• Modified Mono-Vision: In this, you can wear a bifocal contact lens in the non-dominant eye and a contact lens for distant vision in the dominant eye. Both the eyes are used for distant vision and only one eye is used for reading.

Refractive Surgery for Presbyopia

Refractive surgery is done to change the corneal shape. In presbyopia, refractive surgery is same as wearing mono-vision contact lenses and helps in improving close vision in the non-dominant eye. It is recommended that patients first try mono-vision contact lenses to decide whether they are able to adapt to this type of correction before deciding upon refractive surgery.

Refractive Surgery Comprises of the Following Procedures

  • Conductive Keratoplasty (CK) comprises of radiofrequency energy for applying heat to minute spots surrounding the cornea. The results vary and depend on the amount of change in the curvature of the cornea as well as the distance between the spots. The results may not last long for quite a few people.
  • Laser-Assisted In-Situ Keratomileusis (LASIK) comprises of using special laser or keratome, which is an instrument used to make a very thin and joined flap in the cornea. The inner layers of the cornea are removed with the help of an excimer laser to define make the dome shape more steep. Unlike other lasers, an excimer laser does not generate heat.
  • Epithelial Laser in Situ Keratomileusis is a new procedure which is thought to prevent some of the risks related with LASIK.
  • Laser Epithelial Keratomileusis (LASEK): In this a flap is created only in the epithelium and excimer laser is used to reshape the outer layers of the cornea and to increase the curvature. The epithelial flap is repositioned later.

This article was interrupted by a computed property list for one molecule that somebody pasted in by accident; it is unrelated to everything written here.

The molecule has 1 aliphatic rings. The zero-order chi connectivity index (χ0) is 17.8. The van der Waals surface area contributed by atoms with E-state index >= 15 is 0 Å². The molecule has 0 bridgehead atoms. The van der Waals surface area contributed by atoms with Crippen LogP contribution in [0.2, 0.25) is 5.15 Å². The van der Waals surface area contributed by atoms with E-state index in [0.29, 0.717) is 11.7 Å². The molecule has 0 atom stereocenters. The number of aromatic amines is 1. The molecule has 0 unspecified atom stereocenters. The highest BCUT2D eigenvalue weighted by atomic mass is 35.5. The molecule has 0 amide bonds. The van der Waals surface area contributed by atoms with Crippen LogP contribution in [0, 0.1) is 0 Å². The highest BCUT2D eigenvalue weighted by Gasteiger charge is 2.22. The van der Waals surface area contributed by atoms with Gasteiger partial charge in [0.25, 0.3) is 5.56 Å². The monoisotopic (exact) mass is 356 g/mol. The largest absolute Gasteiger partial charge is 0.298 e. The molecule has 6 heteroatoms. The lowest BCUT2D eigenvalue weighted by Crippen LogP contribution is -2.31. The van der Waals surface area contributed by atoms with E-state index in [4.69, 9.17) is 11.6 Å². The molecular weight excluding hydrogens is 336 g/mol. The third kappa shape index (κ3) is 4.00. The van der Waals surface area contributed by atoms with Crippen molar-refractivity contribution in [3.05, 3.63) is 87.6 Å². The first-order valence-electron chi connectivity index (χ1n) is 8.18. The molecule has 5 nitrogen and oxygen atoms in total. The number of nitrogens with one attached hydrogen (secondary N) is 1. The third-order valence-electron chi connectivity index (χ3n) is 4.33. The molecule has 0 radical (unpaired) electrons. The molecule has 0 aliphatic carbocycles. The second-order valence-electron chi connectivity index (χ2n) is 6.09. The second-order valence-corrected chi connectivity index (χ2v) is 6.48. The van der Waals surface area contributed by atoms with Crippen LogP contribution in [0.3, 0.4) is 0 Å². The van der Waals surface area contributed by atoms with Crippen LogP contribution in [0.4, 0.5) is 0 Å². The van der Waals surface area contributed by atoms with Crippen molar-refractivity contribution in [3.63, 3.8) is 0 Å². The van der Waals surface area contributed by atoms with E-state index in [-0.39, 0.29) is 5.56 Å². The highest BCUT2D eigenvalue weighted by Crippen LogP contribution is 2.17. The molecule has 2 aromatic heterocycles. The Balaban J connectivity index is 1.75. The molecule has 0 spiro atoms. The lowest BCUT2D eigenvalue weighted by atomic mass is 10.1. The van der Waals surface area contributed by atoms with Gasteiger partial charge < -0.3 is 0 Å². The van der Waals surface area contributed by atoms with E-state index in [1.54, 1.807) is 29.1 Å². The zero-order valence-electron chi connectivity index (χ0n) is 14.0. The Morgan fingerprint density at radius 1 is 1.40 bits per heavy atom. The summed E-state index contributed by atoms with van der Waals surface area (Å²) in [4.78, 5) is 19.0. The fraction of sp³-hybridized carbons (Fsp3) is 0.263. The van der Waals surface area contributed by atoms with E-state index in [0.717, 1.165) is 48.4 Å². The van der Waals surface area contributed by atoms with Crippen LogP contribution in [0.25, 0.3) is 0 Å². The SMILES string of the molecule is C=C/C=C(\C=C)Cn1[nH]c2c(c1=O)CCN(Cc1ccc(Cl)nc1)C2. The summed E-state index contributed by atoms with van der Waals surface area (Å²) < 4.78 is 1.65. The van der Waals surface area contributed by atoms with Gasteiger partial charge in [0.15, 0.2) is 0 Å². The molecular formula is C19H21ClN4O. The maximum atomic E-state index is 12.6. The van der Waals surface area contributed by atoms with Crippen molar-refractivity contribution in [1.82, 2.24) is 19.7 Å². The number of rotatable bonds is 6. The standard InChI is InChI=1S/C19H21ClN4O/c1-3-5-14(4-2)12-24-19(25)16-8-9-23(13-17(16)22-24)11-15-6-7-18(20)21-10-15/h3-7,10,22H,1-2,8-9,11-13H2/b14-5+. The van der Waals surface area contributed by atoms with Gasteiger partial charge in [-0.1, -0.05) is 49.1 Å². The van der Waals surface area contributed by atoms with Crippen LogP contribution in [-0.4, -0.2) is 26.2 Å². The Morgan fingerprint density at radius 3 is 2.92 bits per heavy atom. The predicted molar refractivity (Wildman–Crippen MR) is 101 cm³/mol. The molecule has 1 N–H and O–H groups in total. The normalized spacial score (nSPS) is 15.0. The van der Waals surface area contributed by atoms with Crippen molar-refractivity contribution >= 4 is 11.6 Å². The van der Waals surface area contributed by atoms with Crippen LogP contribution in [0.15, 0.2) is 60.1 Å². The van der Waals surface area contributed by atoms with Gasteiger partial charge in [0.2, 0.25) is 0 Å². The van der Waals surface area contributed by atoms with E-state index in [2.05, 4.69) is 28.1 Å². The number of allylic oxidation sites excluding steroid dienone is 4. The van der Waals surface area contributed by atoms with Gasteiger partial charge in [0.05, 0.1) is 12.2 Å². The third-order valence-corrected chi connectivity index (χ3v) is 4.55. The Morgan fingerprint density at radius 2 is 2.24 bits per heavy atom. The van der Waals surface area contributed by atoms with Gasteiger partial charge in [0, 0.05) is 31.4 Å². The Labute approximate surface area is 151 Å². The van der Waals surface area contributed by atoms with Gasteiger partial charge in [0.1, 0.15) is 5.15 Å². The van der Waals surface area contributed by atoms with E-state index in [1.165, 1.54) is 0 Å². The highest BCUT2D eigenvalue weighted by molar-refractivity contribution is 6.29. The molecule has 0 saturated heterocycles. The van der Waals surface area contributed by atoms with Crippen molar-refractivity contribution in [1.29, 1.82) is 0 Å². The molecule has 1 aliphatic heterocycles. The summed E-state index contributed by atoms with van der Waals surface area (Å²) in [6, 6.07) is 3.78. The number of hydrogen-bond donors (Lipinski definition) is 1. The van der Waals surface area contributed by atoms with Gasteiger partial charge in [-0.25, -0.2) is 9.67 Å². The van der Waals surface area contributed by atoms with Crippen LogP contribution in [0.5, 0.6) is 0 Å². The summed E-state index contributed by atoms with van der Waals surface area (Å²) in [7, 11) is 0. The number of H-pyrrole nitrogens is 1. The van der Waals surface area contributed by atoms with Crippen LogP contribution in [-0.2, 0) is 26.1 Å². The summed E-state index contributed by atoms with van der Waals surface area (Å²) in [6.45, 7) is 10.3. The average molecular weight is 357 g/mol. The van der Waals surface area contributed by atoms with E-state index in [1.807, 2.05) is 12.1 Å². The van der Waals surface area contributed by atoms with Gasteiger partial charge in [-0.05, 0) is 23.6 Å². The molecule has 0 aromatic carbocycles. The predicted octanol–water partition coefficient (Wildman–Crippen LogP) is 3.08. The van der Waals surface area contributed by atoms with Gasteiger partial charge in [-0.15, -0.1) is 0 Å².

• Photorefractive Keratectomy (PRK) resembles LASEK with the difference being that the surgeon removes the epithelium which later on grows back adapting to the new shape of the cornea.
  • Lens Implantation: This procedure involves removing the clear natural lens and replacing it with a synthetic lens inside the eye, also known as intraocular lens implant. Latest lens implants helps in seeing distant as well as near objects; however, these special lens haven't proved to be completely satisfactory. Also, this surgery has the same risks that are associated with a traditional cataract surgery, e.g. infection, inflammation, glaucoma, bleeding and retinal detachment. It is believed with advanced technologies, these implants can be improved in the future.
  • Small-Diameter Corneal Inlays: This is a new surgical procedure which comprises inserting small plastic rings at the cornea's edge. However, expected results are not yet seen and this procedure is still considered new and experimental.

Lifestyle Changes for Presbyopia

Presbyopia cannot be prevented, but the following measures help in protecting the eyes and vision:

  • Get regular eye checkups.
  • Conditions which are chronic in nature like hypertension and diabetes should be closely monitored and controlled.
  • Always keep your eyes protected from the sun by wearing sunglasses with UVA and UVB protection.
  • Always use protective eyewear when doing activities such as playing sports, painting, mowing and using products containing toxic fumes.
  • Follow a healthy diet full of fruits and green leafy vegetables.
  • Always wear right glasses to optimize your vision.
  • Work or read using good and appropriate lighting.
  • If you experience symptoms such as sudden vision loss, sudden hazy vision, light flashes, halos or rainbows or black spots, then visit ER immediately as they may indicate serious medical conditions such as stroke, acute glaucoma, retinal tear or retinal detachment.

Written, Edited or Reviewed By:

, MD, FFARCSI

Last Modified On: August 20, 2016

Pain Assist Inc.

Pramod Kerkar
  Note: Information provided is not a substitute for physician, hospital or any form of medical care. Examination and Investigation is necessary for correct diagnosis.